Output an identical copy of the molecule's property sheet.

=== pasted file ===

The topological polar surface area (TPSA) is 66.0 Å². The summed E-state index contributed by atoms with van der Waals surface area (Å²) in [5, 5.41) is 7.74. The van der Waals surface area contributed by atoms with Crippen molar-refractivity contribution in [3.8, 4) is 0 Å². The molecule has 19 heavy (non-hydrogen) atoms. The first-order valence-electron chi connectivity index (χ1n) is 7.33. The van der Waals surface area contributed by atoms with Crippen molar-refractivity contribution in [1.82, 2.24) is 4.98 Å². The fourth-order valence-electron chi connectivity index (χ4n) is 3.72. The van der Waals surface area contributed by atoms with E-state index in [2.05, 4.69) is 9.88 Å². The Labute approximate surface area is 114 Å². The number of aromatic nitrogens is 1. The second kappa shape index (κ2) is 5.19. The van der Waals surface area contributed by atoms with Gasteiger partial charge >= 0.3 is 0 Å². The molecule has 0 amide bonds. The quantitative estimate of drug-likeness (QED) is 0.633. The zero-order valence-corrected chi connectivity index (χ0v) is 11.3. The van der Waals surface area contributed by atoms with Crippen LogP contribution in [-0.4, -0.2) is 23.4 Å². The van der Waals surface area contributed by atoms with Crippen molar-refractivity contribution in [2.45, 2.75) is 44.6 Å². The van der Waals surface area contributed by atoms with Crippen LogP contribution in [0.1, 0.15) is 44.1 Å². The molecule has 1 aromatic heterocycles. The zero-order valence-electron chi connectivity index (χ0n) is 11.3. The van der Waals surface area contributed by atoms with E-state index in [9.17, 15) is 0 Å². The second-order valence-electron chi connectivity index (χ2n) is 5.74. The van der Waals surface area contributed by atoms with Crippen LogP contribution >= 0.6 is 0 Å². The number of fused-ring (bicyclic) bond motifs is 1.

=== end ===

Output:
The topological polar surface area (TPSA) is 66.0 Å². The summed E-state index contributed by atoms with van der Waals surface area (Å²) in [5, 5.41) is 7.74. The van der Waals surface area contributed by atoms with Crippen molar-refractivity contribution in [3.8, 4) is 0 Å². The molecule has 19 heavy (non-hydrogen) atoms. The first-order valence-electron chi connectivity index (χ1n) is 7.33. The van der Waals surface area contributed by atoms with Crippen molar-refractivity contribution in [1.82, 2.24) is 4.98 Å². The fourth-order valence-electron chi connectivity index (χ4n) is 3.72. The van der Waals surface area contributed by atoms with E-state index in [2.05, 4.69) is 9.88 Å². The Labute approximate surface area is 114 Å². The number of aromatic nitrogens is 1. The second kappa shape index (κ2) is 5.19. The van der Waals surface area contributed by atoms with Gasteiger partial charge >= 0.3 is 0 Å². The molecule has 0 amide bonds. The quantitative estimate of drug-likeness (QED) is 0.633. The zero-order valence-corrected chi connectivity index (χ0v) is 11.3. The van der Waals surface area contributed by atoms with Crippen LogP contribution in [-0.4, -0.2) is 23.4 Å². The van der Waals surface area contributed by atoms with Crippen molar-refractivity contribution in [2.45, 2.75) is 44.6 Å². The van der Waals surface area contributed by atoms with Crippen LogP contribution in [0.1, 0.15) is 44.1 Å². The molecule has 1 aromatic heterocycles. The zero-order valence-electron chi connectivity index (χ0n) is 11.3. The van der Waals surface area contributed by atoms with E-state index in [9.17, 15) is 0 Å². The second-order valence-electron chi connectivity index (χ2n) is 5.74. The van der Waals surface area contributed by atoms with Crippen LogP contribution >= 0.6 is 0 Å². The number of fused-ring (bicyclic) bond motifs is 1.